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REM Sleep, Safety Signal Learning, and Extinction Processes in Posttraumatic Stress Disorder


Posttraumatic Stress Disorder (PTSD) is associated with a number of negative physical and mental health consequences. Fear conditioning plays an important mechanistic role in PTSD, and PTSD patients also show deficits in safety signal learning. Sleep, particularly REM sleep, serves an important role in safety learning and extinction processes in animal models and healthy humans. Nothing is known about the link between REM sleep and safety signal learning or extinction memory in clinical populations.

This study examined the relationship between REM sleep, safety signal learning, and extinction processes in veterans with PTSD (n = 13). Patients’ overnight sleep was characterized in the lab via polysomnography (PSG). The next day, participants underwent a fear conditioning paradigm during which they acquired fear toward a visual cue. This testing session also included a visual cue that became a safety signal (CS-). Following this, the veterans’ sleep was monitored overnight again, after which they underwent an extinction learning session. Following a third night of sleep, extinction recall was tested. Bivariate correlations examined the relationship between the slope of safety signal learning and subsequent REM sleep consolidation, as well as the relationship between REM sleep consolidation and subsequent extinction recall on the last day of testing.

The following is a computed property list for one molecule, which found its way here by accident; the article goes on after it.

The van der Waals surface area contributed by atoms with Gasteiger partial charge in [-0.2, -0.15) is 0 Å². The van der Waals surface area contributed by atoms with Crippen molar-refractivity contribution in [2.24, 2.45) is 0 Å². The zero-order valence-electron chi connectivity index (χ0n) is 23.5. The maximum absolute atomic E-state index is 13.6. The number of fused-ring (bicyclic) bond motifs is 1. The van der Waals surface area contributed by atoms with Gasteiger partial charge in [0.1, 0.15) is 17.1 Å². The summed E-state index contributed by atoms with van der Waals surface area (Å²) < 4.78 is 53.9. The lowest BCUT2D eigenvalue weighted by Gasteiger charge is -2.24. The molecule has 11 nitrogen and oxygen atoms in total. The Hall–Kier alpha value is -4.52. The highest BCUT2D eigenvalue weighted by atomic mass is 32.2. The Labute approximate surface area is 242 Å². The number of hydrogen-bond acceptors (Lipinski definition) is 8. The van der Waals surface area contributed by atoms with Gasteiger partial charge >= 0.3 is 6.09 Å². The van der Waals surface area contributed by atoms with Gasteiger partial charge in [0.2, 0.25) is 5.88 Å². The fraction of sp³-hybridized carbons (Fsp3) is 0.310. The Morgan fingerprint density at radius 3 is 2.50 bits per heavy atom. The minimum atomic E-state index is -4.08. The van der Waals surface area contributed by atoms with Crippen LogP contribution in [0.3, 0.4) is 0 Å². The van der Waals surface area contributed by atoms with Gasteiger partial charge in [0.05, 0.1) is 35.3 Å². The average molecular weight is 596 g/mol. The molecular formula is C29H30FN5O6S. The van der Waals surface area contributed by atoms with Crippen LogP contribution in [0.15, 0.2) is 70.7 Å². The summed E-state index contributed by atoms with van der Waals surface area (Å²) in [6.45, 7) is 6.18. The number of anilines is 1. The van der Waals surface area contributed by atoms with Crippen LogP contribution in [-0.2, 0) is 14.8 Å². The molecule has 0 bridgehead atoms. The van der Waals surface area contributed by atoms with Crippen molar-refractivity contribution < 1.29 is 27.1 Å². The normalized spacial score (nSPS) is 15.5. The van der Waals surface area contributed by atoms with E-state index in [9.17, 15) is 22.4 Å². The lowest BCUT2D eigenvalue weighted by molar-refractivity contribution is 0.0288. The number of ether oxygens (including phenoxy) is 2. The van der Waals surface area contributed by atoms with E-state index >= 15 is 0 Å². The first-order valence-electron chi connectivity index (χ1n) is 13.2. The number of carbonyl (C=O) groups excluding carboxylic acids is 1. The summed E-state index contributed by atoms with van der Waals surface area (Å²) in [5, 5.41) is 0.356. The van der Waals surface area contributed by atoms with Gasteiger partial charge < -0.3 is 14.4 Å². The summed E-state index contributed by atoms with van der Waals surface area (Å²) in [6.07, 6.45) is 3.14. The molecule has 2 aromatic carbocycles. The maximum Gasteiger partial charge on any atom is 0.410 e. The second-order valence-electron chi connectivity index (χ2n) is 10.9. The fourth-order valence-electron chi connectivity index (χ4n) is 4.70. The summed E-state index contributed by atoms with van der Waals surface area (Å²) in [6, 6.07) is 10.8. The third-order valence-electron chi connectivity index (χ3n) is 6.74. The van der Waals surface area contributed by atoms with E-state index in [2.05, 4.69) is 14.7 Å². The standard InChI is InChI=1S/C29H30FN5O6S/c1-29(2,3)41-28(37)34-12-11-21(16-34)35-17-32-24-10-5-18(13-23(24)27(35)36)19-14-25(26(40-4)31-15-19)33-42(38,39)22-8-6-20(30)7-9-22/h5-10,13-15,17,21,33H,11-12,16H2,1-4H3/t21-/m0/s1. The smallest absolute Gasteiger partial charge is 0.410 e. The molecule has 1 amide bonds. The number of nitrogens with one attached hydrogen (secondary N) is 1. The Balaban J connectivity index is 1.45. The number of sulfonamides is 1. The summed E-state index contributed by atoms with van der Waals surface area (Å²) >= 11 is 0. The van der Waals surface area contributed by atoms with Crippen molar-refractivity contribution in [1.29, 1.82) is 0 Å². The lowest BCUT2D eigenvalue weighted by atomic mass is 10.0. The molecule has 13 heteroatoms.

Results suggest veterans learned to differentiate the CS+ and the CS- on the first day of testing. Veterans who underwent safety learning more quickly on the first day of testing showed more efficient REM sleep that night (r = .607, p = .028). On the second day of testing, the patients successfully underwent extinction learning. Patients with a higher percentage of REM sleep on the last night of the study showed less anxious responding to the CS- early on the last day of testing (r = .688, p = .009).

PTSD patients who demonstrated better safety learning showed more consolidated REM sleep, which in turn was associated with better subsequent safety re-learning. These results provide additional evidence suggesting REM sleep plays a mechanistic role in the maintenance of PTSD and thus identify a modifiable biological process to target in treatment of PTSD.

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